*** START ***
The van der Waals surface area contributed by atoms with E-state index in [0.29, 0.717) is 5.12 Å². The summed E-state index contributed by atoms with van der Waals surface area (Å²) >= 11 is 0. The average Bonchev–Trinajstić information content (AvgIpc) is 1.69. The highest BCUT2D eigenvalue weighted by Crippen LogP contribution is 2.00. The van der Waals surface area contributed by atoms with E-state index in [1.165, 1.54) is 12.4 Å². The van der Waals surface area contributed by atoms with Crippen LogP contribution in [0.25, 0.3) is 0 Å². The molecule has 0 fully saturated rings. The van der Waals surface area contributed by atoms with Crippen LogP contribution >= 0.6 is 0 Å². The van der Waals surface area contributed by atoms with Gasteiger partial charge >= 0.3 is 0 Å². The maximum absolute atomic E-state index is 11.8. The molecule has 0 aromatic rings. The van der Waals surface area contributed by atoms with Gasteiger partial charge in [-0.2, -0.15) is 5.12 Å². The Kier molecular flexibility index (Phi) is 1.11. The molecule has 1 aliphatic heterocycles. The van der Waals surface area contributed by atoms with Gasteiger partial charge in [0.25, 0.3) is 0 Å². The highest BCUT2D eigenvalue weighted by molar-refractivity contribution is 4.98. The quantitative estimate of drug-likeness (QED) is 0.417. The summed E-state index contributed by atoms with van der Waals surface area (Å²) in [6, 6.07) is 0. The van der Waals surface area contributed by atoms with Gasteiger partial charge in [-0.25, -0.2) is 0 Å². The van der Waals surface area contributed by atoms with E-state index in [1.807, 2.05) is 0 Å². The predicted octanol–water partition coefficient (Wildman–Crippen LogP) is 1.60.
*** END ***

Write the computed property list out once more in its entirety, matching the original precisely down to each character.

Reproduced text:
The van der Waals surface area contributed by atoms with E-state index in [0.29, 0.717) is 5.12 Å². The summed E-state index contributed by atoms with van der Waals surface area (Å²) >= 11 is 0. The average Bonchev–Trinajstić information content (AvgIpc) is 1.69. The highest BCUT2D eigenvalue weighted by Crippen LogP contribution is 2.00. The van der Waals surface area contributed by atoms with E-state index in [1.165, 1.54) is 12.4 Å². The van der Waals surface area contributed by atoms with Crippen LogP contribution in [0.25, 0.3) is 0 Å². The molecule has 0 fully saturated rings. The van der Waals surface area contributed by atoms with Crippen LogP contribution >= 0.6 is 0 Å². The van der Waals surface area contributed by atoms with Gasteiger partial charge >= 0.3 is 0 Å². The maximum absolute atomic E-state index is 11.8. The molecule has 0 aromatic rings. The van der Waals surface area contributed by atoms with Gasteiger partial charge in [-0.2, -0.15) is 5.12 Å². The Kier molecular flexibility index (Phi) is 1.11. The molecule has 1 aliphatic heterocycles. The van der Waals surface area contributed by atoms with Gasteiger partial charge in [0.25, 0.3) is 0 Å². The highest BCUT2D eigenvalue weighted by molar-refractivity contribution is 4.98. The quantitative estimate of drug-likeness (QED) is 0.417. The summed E-state index contributed by atoms with van der Waals surface area (Å²) in [6, 6.07) is 0. The van der Waals surface area contributed by atoms with Gasteiger partial charge in [-0.25, -0.2) is 0 Å². The van der Waals surface area contributed by atoms with E-state index in [1.807, 2.05) is 0 Å². The predicted octanol–water partition coefficient (Wildman–Crippen LogP) is 1.60.